Matador Records has launched a new website titled “This Day In Matador History,” the brainchild of Matador co-founder Chris Lombardi. The interactive site serves as a gateway for fans of Matador, both new and old, to explore the label’s 27-year history and archive. Perhaps it’s a long-forgotten gem from Matador’s early days, or a release from the 00s that deserves a revisit — the intent is to celebrate Matador’s remarkable catalog, encouraging discovery/re-discovery with easy-to-access links to Spotify, iTunes, Matador Store, Amazon, and Discogs.
Over time, the site will be updated with additional notable events in Matador history — the launch of key music videos, memorable shows, and perhaps even some fake album releases just to keep fans on their toes.
In the words of Matador Records co-founder Gerard Cosloy:
“It’s not that Matador’s founder and co-owners have no appreciation for music history. It isn’t that they’re allergic to nostalgia. It isn’t even that they’re so obsessed with the future and/or they prefer to judge on the merits of stuff that’s happening right now.
No, the sad truth of the matter is that we’ve done so much damage to our hearing and brains, that we simply don’t remember important events in Matador lore. Much like, you, we require assistance. Think I’m kidding? What other label of this stature would totally ignore it’s own 25th Anniversary and all the accompanying cash grab / self-congratulatory opportunities?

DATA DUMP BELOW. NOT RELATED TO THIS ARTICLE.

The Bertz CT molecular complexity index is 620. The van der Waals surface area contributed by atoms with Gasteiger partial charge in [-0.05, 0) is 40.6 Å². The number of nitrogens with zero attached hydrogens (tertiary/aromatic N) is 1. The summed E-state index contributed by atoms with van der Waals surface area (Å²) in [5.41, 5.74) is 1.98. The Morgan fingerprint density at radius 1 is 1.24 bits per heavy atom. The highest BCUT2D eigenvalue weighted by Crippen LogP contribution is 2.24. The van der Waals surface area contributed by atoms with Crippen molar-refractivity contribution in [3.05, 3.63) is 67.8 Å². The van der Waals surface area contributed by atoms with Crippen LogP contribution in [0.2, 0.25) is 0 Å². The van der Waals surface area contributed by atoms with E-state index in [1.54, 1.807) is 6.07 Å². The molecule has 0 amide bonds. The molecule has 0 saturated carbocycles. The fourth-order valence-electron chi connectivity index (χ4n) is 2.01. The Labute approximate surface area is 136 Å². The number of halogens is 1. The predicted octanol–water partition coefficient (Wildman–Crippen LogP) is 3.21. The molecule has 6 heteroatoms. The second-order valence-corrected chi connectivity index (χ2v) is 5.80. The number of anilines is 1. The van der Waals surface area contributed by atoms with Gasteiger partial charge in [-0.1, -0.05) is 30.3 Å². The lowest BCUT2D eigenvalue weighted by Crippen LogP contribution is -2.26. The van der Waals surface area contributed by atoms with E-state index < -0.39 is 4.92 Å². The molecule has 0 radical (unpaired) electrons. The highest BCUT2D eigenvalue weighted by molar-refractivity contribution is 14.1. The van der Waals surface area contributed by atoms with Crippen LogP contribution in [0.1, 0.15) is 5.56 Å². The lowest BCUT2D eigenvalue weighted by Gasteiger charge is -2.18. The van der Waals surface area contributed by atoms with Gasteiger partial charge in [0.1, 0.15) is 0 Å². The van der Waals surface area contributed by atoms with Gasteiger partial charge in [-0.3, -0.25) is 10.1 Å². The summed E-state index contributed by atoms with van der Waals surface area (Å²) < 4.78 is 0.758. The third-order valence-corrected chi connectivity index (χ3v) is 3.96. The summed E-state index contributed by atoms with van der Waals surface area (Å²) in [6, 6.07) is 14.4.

That’s exactly the sort of monumental gaffe that wouldn’t have gone down had we taken the time to properly chronicle Matador’s story in WEBSITE/CALENDAR FORM. 27 years in, we’re finally getting shit right. Please enjoy (and keep in mind everything we’re doing right now is 1000% better).”
To coincide with this launch, Matador has released its 1997 cinematic and comedic masterpiece “What’s Up Matador,” now on YouTube for the first time ever. Originally released on VHS in tandem with the synonymous double LP/CD compilation, the faux-educational film was created by Clay Tarver (guitarist of Chavez and writer/co-producer of “Silicon Valley”), hosted by Bill Boggs (1980s NYC TV fixture, 4-time Emmy winner, and executive producer of “The Morton Downey Show”), and shot in front of a live studio audience of children at an elementary school in New Jersey. Highlights include current label president Patrick Amory describing the album mastering process, Ira Kaplan explaining his pedal board, an illustrated story of Matador’s creation by Railroad Jerk’s Marcellus Hall, a Matador mascot-cum-barrista (yes like the bullfighter), Run On’s guide to touring, a live Q&A with Liz Phair, and many more sketches and classic music videos.